Let’s take a simple task at first. Let’s take a character level RNN where we have a word “Hello”. So we provide the first 4 letters i.e. h,e,l,l and ask the network to predict the last letter i.e.’o’. So here the vocabulary of the task is just 4 letters {h,e,l,o}. In real case scenarios involving natural language processing, the vocabularies include the words in entire wikipedia database, or all the words in a language. Here for simplicity we have taken a very small set of vocabulary.

Let’s see how the above structure be used to predict the fifth letter in the word “hello”. In the above structure, the blue RNN block, applies something called as a recurrence formula to the input vector and also its previous state. In this case, the letter “h” has nothing preceding it, let’s take the letter “e”. So at the time the letter “e” is supplied to the network, a recurrence formula is applied to the letter “e” and the previous state which is the letter “h”. These are known as various time steps of the input. So if at time t, the input is “e”, at time t-1, the input was “h”. The recurrence formula is applied to e and h both. and we get a new state.

The formula for the current state can be written as –

Here, Ht is the new state, ht-1 is the previous state while xt is the current input. We now have a state of the previous input instead of the input itself, because the input neuron would have applied the transformations on our previous input. So each successive input is called as a time step.

In this case we have four inputs to be given to the network, during a recurrence formula, the same function and the same weights are applied to the network at each time step.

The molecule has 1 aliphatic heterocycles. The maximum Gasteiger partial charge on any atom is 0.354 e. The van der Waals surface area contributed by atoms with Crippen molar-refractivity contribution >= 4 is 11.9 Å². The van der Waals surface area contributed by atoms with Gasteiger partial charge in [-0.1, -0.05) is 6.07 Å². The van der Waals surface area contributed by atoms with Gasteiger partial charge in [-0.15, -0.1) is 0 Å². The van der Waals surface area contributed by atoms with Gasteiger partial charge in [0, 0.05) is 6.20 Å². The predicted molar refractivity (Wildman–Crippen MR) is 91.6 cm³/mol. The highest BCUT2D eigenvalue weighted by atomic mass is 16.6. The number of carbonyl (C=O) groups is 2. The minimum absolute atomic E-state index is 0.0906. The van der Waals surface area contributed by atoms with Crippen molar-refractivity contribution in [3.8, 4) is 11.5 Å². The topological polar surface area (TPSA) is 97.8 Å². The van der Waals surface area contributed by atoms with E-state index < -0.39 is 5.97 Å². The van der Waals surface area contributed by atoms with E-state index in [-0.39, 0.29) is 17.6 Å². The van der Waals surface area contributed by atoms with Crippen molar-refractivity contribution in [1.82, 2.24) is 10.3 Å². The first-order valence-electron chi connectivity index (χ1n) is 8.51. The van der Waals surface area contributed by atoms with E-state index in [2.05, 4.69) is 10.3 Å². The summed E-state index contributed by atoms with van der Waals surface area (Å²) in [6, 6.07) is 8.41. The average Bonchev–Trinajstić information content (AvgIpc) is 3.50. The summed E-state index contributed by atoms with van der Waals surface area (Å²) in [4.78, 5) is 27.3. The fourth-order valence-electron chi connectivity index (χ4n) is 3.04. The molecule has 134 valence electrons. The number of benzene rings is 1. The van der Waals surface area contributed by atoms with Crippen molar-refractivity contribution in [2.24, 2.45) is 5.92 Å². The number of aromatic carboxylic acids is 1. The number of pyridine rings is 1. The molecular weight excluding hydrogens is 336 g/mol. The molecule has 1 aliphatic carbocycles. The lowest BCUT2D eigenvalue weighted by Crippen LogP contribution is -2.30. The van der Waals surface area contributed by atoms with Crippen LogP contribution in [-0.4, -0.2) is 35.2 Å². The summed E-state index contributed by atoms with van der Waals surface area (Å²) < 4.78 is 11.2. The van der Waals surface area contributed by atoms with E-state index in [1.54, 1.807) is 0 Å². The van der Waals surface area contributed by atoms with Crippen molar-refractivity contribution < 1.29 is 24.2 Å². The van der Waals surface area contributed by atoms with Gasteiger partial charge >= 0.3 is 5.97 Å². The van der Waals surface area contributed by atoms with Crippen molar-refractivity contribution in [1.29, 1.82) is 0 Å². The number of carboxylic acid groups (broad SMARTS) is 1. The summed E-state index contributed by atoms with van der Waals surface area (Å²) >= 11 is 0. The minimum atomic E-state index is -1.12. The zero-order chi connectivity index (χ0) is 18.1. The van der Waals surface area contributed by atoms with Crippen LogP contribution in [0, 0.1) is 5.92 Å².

Taking the simplest form of a recurrent neural network, let’s say that the activation function is tanh, the weight at the recurrent neuron is Whh and the weight at the input neuron is Wxh, we can write the equation for the state at time t as –

The Recurrent neuron in this case is just taking the immediate previous state into consideration. For longer sequences the equation can involve multiple such states. Once the final state is calculated we can go on to produce the output

Now, once the current state is calculated we can calculate the output state as-

Let me summarize the steps in a recurrent neuron for you-

  1. A single time step of the input is supplied to the network i.e. xt is supplied to the network
  2. We then calculate its current state using a combination of the current input and the previous state i.e. we calculate ht
  3. The current ht becomes ht-1 for the next time step
  4. We can go as many time steps as the problem demands and combine the information from all the previous states